Sunday, March 22, 2015

How I Learned to Stop Worrying and Love Black and White

Face it: digital monochrome is superior to black-and-white film and conventional printing. You'll understand this in my upcoming workshop, “Black and White and Not Quite.” To get a suggestion of why this is, read the sections What to Expect in the Workshop, and Getting to Monochrome below.

Blue Mosque (Istanbul) infrared capture

A Little History

I received my first camera, a Brownie Hawkeye, in 1957. I shot black and white print film. Now, nearly 60 years later, I'm again loving monochrome imaging.

During my early career as a photographer—when I covered NASCAR and NHRA races—I shot about ten times as much B&W film as color, principally because four-color offset printing was expensive and we didn't publish a lot of color in the magazines where I worked.

Since then color became more popular: It became more affordable for consumers but also for publishers and professional photographers; Kodak, Agfa, Fujifilm and others offered a wide variety of color negative and transparency films. With the advent of digital photography, color became the default image capture mode (although monochrome could have been, and would have been superior).

About a dozen years ago, I had an idea for primarily monochrome output in which I created images with mostly sepia tonality, leaving in just a dash of some of the underlying colors. Then I started processing HDR images, again with an overall toned monochrome feel but a hint of original color peeking through.

What got me thinking about B&W even more was the availability of infrared-converted digital cameras. My first was a Canon G10, which really got my creative juices flowing when I took it to Istanbul and Bulgaria. In case you don't know, IR images come out of cameras (at least when you shoot raw) reddish monochrome. OK there are extended range IR conversions that produce false color IR, but I didn't go that way.

I recently had a Nikon D7100 converted. The lower noise in the D7100 images, coupled with the ability to use better lenses, has me again enthusiastically shooting IR.

Make no mistake: I still use my color camera to capture images destined for monochrome treatment. Right now that's a 36MP Nikon D800. With a full-frame sensor, wide dynamic range and low noise, it provides great raw material for black and white processing.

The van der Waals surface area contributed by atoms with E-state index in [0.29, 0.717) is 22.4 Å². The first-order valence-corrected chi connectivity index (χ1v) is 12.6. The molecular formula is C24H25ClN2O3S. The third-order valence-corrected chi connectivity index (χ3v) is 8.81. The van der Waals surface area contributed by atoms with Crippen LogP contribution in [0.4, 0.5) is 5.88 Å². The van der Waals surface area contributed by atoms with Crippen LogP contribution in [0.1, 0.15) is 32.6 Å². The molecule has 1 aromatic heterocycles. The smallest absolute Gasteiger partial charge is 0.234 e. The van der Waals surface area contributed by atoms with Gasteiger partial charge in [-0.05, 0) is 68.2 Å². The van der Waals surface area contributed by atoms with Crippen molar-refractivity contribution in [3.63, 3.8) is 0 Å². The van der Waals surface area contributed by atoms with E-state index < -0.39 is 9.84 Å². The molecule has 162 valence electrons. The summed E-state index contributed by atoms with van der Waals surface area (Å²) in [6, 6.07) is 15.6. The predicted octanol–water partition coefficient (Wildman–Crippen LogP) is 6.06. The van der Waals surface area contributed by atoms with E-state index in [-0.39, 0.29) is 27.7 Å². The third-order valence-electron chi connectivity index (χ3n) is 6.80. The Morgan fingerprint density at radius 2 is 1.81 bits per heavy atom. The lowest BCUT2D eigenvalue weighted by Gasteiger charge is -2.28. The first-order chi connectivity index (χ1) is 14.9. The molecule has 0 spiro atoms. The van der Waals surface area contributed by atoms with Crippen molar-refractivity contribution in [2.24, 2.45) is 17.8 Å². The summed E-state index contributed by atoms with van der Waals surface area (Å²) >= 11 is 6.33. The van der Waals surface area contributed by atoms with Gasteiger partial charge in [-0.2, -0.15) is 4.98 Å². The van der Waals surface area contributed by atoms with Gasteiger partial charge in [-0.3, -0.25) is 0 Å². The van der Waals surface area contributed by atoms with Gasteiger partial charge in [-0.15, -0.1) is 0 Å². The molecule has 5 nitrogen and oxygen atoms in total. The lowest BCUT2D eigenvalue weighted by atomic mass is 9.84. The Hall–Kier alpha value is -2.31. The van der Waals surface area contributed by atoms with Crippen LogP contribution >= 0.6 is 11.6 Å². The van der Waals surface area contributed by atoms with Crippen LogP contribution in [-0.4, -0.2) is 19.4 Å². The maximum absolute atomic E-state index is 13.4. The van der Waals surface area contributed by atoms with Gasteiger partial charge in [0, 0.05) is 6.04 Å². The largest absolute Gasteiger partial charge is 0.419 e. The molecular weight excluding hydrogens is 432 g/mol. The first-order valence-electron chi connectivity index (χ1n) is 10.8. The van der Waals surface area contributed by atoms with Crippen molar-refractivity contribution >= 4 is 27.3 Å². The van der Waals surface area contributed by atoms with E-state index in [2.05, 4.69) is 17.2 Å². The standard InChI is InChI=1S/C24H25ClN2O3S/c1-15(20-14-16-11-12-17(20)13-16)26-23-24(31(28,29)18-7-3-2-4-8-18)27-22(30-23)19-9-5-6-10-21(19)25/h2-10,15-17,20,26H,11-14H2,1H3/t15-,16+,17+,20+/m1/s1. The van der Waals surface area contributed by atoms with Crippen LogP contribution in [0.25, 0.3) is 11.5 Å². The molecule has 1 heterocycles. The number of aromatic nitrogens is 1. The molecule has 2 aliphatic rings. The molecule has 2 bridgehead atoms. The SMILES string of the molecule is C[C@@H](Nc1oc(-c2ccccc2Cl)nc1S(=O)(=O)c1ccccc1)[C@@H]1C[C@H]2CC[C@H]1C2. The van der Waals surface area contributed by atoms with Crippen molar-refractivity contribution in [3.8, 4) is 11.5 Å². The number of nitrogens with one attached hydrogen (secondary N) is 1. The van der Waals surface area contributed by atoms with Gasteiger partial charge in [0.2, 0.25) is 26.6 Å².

Color conversion to monochrome

What to Expect in the Workshop

Throughout this four day “non-linear” workshop we'll alternate between theory, examples, demonstrations, field work and processing.

So you take home some compelling new imagery from Whidbey Island, we'll discuss how to identify and visualize good subjects and compositions. You'll see how black-and-white shooting differs from working in color and can provide opportunities way beyond color. To mix things up, exercises will give you a chance to demonstrate to yourself some often misunderstood principles of photography, providing concrete ways to better control what you capture.

We'll also mix up shooting locations, covering iconic scenes and some of my secret spots. We take good advantage of the shorelines, forests, farms and structures that make Ebey's Landing National Historical Reserve a visual treasure.

Color/monochrome comparison

Getting to Monochrome

Speaking of processing, we're going to cover many workflow options in the workshop. With so many choices, I'll help you zero in on what's the right path for you when you see me step through the ins and outs of:
  • Lightroom
  • Photoshop
  • Nik/Google Silver Efex
  • Topaz B&W Effects
  • DXO Filmpack
  • On Software Perfect B&W 9
In addition to the actual conversion processes, we'll explore how to maximize color images for later monochrome conversion. Just as we choose the right color scenes to create compelling monochrome photographs, we can optimize the color content of our captures to achieve our artistic goals in B&W. 

I most cases, you can download a 30-day trial version of these programs just before the workshop, then decide which to invest in after you've seen where each might best fit your workflow.

Some programs and topics we'll explore include:
  • Raw file conversion in Lightroom, Adobe Camera Raw and DXO Optics Pro
  • Working in the LAB color space
  • Creating luminance masks and employing them to optimize single exposures and bracket sets.
  • Adding pop to color precursors or mono images with Topaz Clarity
  • Performing local adjustments without masks in Nik Viveza 2
  • Building maximum tonal range from bracketed exposures in HDR Efex 2 … or Photomatix, Photoshop, Enfuse or a great HDR program you've never heard of.
  • Adding finishing touches (such as selective color and toning) and preparing for printing.
Join me to sharpen your general skills and learn how to consistently produce B&W photographs that will have viewers saying, “Wow!”

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